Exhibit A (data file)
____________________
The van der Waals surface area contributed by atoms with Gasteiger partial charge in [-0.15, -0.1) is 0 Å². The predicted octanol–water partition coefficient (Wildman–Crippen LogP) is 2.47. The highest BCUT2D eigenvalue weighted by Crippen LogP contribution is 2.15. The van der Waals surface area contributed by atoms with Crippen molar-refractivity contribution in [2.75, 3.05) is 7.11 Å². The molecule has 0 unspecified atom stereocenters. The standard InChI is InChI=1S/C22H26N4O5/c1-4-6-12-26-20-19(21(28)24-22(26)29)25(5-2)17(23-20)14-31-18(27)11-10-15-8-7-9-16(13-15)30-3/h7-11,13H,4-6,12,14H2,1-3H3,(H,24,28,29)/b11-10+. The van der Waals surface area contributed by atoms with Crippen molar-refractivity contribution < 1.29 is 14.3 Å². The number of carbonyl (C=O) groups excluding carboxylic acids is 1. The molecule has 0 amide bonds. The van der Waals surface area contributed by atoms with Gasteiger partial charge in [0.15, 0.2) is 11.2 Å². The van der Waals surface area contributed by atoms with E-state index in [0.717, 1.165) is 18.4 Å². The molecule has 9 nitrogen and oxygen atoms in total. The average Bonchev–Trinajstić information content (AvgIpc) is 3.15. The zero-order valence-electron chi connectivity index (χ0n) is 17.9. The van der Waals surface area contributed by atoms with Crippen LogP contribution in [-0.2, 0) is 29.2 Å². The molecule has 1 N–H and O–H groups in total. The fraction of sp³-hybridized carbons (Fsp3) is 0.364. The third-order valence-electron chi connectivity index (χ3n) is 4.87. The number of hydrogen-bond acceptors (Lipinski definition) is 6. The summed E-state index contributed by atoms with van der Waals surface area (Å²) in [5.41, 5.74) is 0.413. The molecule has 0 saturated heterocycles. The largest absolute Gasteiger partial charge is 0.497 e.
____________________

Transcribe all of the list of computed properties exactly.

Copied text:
The van der Waals surface area contributed by atoms with Gasteiger partial charge in [-0.15, -0.1) is 0 Å². The predicted octanol–water partition coefficient (Wildman–Crippen LogP) is 2.47. The highest BCUT2D eigenvalue weighted by Crippen LogP contribution is 2.15. The van der Waals surface area contributed by atoms with Crippen molar-refractivity contribution in [2.75, 3.05) is 7.11 Å². The molecule has 0 unspecified atom stereocenters. The standard InChI is InChI=1S/C22H26N4O5/c1-4-6-12-26-20-19(21(28)24-22(26)29)25(5-2)17(23-20)14-31-18(27)11-10-15-8-7-9-16(13-15)30-3/h7-11,13H,4-6,12,14H2,1-3H3,(H,24,28,29)/b11-10+. The van der Waals surface area contributed by atoms with Crippen molar-refractivity contribution < 1.29 is 14.3 Å². The number of carbonyl (C=O) groups excluding carboxylic acids is 1. The molecule has 0 amide bonds. The van der Waals surface area contributed by atoms with Gasteiger partial charge in [0.15, 0.2) is 11.2 Å². The van der Waals surface area contributed by atoms with E-state index in [0.717, 1.165) is 18.4 Å². The molecule has 9 nitrogen and oxygen atoms in total. The average Bonchev–Trinajstić information content (AvgIpc) is 3.15. The zero-order valence-electron chi connectivity index (χ0n) is 17.9. The van der Waals surface area contributed by atoms with Crippen LogP contribution in [-0.2, 0) is 29.2 Å². The molecule has 1 N–H and O–H groups in total. The fraction of sp³-hybridized carbons (Fsp3) is 0.364. The third-order valence-electron chi connectivity index (χ3n) is 4.87. The number of hydrogen-bond acceptors (Lipinski definition) is 6. The summed E-state index contributed by atoms with van der Waals surface area (Å²) in [5.41, 5.74) is 0.413. The molecule has 0 saturated heterocycles. The largest absolute Gasteiger partial charge is 0.497 e.